• The anterior talofibular ligament (ATFL) is an intracapsular structure and is approximately 2–5-mm thick and 10–12-mm long.
  • The ATFL functions to resist ankle inversion in plantarflexion. Regardless of ankle position, the ATFL is usually the first ankle ligament to be torn in an inversion injury.
  • The accessory functions of the ATFL include providing resistance against anterior talar displacement from the mortise and resistance against internal rotation of the talus within the mortise.
  • The ATFL requires the lowest maximal load to produce failure of the lateral ligaments, although it has the highest strain of failure in that group


  1. Croy T, Koppenhaver S, Saliba S, Hertel J. Anterior talocrural joint laxity: diagnostic accuracy of the anterior drawer test of the ankle. J Orthop Sports Phys Ther. 2013 Dec;43(12):911-9. doi: 10.2519/jospt.2013.4679. Epub 2013 Oct 30. PMID: 24175608.
  2. van Dijk CN, Lim LS, Bossuyt PM, Marti RK. Physical examination is sufficient for the diagnosis of sprained ankles. J Bone Joint Surg Br. 1996 Nov;78(6):958-62. doi: 10.1302/0301-620x78b6.1283. PMID: 8951015.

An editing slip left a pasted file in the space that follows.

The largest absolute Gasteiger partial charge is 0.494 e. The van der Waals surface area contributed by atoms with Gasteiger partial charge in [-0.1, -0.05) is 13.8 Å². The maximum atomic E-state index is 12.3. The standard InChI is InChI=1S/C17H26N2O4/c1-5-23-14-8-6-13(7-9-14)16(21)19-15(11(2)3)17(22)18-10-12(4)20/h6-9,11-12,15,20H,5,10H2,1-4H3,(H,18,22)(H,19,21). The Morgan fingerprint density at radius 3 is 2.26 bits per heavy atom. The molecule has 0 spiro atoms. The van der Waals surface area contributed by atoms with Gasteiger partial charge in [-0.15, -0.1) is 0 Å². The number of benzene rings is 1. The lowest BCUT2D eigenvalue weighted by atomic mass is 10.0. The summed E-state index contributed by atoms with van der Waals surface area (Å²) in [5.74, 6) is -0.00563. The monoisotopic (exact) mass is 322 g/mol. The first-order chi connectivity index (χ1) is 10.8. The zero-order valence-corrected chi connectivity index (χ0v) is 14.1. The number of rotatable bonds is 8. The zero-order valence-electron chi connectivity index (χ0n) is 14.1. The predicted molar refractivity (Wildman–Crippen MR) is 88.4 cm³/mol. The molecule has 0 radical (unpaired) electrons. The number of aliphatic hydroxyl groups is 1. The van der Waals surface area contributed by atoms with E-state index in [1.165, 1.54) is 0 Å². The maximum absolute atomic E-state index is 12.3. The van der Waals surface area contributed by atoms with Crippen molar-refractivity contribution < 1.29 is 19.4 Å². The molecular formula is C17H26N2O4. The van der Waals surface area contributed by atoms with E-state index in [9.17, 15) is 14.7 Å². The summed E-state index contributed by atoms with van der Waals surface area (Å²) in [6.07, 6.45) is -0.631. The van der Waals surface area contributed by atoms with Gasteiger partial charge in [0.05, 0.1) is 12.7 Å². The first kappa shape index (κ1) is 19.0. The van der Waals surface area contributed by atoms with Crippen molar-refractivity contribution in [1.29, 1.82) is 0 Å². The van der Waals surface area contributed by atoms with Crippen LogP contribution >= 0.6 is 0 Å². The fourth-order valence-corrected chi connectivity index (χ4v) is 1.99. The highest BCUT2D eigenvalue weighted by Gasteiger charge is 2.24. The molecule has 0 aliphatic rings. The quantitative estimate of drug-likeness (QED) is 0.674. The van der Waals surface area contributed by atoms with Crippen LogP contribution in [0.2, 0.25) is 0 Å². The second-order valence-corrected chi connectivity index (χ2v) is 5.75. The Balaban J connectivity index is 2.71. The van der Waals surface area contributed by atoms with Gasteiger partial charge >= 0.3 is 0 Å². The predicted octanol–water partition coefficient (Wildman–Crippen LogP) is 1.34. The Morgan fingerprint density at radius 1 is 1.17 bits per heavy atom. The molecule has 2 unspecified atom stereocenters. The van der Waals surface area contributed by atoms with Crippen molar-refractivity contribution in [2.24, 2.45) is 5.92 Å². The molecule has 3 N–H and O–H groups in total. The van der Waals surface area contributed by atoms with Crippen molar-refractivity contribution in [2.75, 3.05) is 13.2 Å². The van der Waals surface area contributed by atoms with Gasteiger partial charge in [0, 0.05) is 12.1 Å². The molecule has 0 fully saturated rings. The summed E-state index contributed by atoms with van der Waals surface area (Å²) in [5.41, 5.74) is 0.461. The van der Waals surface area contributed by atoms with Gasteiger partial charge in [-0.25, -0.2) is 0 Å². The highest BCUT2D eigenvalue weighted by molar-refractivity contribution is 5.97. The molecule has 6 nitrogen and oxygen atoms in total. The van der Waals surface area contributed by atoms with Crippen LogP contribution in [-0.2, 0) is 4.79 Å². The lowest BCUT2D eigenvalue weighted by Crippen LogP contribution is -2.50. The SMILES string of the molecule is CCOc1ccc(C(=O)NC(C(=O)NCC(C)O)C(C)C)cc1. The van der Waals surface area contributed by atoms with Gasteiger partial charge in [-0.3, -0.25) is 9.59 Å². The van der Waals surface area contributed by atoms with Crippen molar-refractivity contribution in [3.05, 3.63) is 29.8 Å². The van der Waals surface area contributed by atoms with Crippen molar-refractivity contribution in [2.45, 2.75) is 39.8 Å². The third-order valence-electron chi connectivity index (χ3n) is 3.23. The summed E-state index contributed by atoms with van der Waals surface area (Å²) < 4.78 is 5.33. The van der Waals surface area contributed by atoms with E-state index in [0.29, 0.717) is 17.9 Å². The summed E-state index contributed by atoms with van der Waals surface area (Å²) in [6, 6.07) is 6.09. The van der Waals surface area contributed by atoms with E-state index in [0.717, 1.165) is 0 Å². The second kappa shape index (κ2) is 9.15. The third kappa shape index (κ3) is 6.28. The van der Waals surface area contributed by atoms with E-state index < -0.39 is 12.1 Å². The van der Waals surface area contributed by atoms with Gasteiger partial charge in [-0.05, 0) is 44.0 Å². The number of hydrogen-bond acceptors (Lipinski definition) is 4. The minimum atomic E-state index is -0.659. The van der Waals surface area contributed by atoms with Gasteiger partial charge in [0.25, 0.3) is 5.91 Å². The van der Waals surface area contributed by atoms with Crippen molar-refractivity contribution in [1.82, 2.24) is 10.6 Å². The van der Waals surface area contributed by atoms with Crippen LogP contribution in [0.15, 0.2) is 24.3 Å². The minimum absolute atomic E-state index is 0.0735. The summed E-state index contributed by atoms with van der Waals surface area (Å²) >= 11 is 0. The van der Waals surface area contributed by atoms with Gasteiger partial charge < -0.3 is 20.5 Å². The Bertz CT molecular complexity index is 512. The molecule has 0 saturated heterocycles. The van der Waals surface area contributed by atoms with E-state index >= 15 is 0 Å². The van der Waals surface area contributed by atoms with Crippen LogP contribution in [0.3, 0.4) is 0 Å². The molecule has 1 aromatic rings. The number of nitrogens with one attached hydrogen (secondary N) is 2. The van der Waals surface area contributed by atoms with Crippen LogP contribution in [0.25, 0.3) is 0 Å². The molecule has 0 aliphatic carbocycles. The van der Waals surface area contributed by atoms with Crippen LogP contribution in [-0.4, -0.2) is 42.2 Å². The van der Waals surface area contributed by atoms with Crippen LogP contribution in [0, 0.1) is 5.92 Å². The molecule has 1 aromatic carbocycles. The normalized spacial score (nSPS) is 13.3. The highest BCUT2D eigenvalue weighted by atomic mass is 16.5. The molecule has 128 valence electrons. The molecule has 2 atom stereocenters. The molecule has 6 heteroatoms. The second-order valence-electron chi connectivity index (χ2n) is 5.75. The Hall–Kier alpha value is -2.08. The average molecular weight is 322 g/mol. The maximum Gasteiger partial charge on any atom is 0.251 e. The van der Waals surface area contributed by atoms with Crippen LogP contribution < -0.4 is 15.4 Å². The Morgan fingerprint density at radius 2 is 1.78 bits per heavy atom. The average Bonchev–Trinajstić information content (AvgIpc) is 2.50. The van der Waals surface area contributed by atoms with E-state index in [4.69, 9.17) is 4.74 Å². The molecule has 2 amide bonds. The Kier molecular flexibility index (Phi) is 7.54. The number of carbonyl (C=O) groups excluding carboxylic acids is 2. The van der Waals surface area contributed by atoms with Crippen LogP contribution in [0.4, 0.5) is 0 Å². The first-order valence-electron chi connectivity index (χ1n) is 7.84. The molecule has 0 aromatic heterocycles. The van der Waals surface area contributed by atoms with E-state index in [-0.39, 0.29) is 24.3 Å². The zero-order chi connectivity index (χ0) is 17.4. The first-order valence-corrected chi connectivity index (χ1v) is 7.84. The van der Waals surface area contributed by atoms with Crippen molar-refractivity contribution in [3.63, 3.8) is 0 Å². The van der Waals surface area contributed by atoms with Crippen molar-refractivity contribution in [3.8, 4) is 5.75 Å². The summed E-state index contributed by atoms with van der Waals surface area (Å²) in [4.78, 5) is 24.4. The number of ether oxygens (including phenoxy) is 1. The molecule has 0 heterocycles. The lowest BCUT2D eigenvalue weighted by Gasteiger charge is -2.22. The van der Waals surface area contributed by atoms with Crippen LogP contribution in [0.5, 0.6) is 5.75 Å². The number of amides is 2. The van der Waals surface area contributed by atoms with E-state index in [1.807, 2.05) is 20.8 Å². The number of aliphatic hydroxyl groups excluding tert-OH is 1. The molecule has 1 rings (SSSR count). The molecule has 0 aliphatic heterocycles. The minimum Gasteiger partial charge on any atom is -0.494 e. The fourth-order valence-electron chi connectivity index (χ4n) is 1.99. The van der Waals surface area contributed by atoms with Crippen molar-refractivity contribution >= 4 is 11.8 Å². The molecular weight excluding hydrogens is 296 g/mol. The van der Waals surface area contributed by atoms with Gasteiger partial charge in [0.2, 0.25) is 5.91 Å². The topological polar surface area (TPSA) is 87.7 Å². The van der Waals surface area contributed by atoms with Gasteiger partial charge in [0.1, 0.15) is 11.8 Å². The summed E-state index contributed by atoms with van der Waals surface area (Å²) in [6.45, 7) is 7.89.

3. Landeros O, Frost HM, Higgins CC. Post-traumatic anterior ankle instability. Clin Orthop Relat Res. 1968 Jan-Feb;56:169-78. PMID: 5652775.
  4. Colville MR, Marder RA, Boyle JJ, et al: Strain measurement in lateral ankle ligaments. Am J Sports Med 18:196–200, 1990
  5. Landeros O, Frost HM, Higgins CC: Anteriorly unstable ankle due to trauma: A report of 29 cases. J Bone Joint Surg 48A:1028, 1966.
  6. TohyamaH, Beynnon BD, Renstrom PA, et al: Biomechanical analysis of the ankle anterior drawer test for anterior talofibular ligament injuries. J Orthop Res Official Publ Orthop Res Soc 13:609–614, 1995.
  7. Frost HM, Hanson CA: Technique for testing the drawer sign in the ankle. Clin Orthop 123:49–51, 1977.
  8. Tohyama, H, et al: Anterior drawer test for acute anterior talofibular ligament injuries of the ankle: how much load should be applied during the test? Am J Sports Med, 31:226, 2003.
  9. Vela, L, Tourville, TW, and Hertel, J: Physical examination of acutely injured ankles: an evidence-based approach. AthlTher Today, 8:13, 2003.
  10. Clinical Tests for the Musculoskeletal System 3rd Edition.
  11. Dutton’s Orthopaedic Examination, Evaluation, And Intervention 3rd Edition.